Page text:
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You are currently reading a thread in /sci/ - Science & Math

File: antiderivative.png (738 B, 89x56) Image search: [iqdb] [SauceNao] [Google]
738 B, 89x56
Hello /sci/!
I've just now discovered my love for math, and just started to tackle antiderivatives. Please bare in mind that i have no prior knowlage of math exept for the basics. I was hoping you could help me fuel this newly found love. I'm currently stuck with this one, could you help me understand the process and how to reach the result?
>>
>>7809578
we use the legendary plug and chug technique

someone should make a flow chart but in anycase:
1) observe that his is a fraction with a 4th degree polynomial in the denominator. therefore the flowchart say partial fraction that bitch
-(x + 1)/(x^2 + 1) + 1/x + x^(-2)

now we may integrate these 3 components seperately by plug-and-chugging them into our already known antiderivative patterns:
1/x => ln(x)
x^(-2) => -x^(-1)
-(x + 1)/(x^2 + 1) => -ln(x^2+1) + atan(x)
>>
testingczs
$x = e^{x}$
>>
$\frac{x+1}{x^4 + x^2} = \frac{x}{x^4 + x^2} + \frac{1}{x^4 + x^2} = \frac{1}{x^2(x + 1)} + \frac{1}{x^2(x^2 + 1)}$
Now comes the tricky part.
find A, B such that
$\frac{1}{x^2(x + 1)} = \frac{A}{x^2} + \frac{B}{x+1}$
Then integrate.
Do the same for the second term.
>>
>>7809578
Partial fraction decomposition
>>
Thanks for the replies!
After allot of work i got this, can anyone tell me if i got it right?
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>>7809726
oops, forgot the image...
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>>7809730
>missing the constant
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>>7809739
That is also something i never quite understood, why add a constant? if you derivate it's going to disapear... This might be a really dumb question :/
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>>7809748
Anon was joking; you got the joke.
>>
>>7809748
Cause a family of functions like
2x+56 or 2x -9771
Hace the same derivate
So its the same with antiderivates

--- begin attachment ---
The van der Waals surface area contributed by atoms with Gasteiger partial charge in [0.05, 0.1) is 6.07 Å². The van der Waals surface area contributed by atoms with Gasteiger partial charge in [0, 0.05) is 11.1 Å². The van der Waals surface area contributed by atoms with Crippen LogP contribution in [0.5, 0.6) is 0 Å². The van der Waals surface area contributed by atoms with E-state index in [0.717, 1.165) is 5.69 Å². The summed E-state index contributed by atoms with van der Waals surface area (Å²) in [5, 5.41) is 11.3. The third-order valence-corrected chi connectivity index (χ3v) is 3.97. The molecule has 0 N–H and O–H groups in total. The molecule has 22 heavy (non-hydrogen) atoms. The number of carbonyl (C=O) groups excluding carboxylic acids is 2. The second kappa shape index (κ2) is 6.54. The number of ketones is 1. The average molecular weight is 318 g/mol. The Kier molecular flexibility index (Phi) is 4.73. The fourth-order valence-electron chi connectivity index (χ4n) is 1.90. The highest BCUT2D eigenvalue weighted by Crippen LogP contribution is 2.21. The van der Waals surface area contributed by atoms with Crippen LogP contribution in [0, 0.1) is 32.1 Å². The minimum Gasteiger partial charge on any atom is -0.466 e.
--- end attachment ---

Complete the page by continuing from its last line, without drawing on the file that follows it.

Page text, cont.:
>>
>>7809748
> if you derivate it's going to disapear
thats why we need it. why would you let the constant be zero, theres no reason for that
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>>7809748
If you integrate, you can build the function on a cartesian graph, but you cant fully predict its position to the y axis.

When you derive, it goes away because you are describing other aspects of f(x) like its curvature and instantaneous rate of change.
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>>7809748
in mathematics, you'rere usually looking for the most general answer there is. by computing the antiderivative, you're answering "find ALL functions with this derivative" rather than "find SOME function with this derivative". it can be proven that two differentiable functions have the same derivative if and only if they differ by a constant (it's a very easy proof and I suggest you try it yourself). therefore by adding a constant as a parameter, you're actually describing every function with the wanted derivative.
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>>7809882
I see, thank you for the explanation!
>>
>>7809959
Trying to search for general answer anywhere outside of mathematics is a lethal approach to the intelligence problem.
>>
>>7809748
Initial/boundary conditions need to be satified.
Equations aren't there to just look pretty.
>>
Anyone to help me with this? Also an antiderivative.
>>
>>7809654
There is a mistake in your maths. Don't skip steps anon, you aren't impressing anyone.
>>
>>7810686
once again we use the legendary plug and chug technique

observe that there is a function and its derivative (if you cannot make these observations yet you have learn more plug-n-chug formulae).

we simply sub the function:
u=arctg(t)
du = 1/(1+t^2) dt

=>integrate u du = 0.5u^2 + k
=>sub t back in: 0.5arctg^2(t) + k
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>>7809654
((x)(x+1))^-1 not ((x^2)(x+1))^-1
also, partial fractions don't work like that for the second term.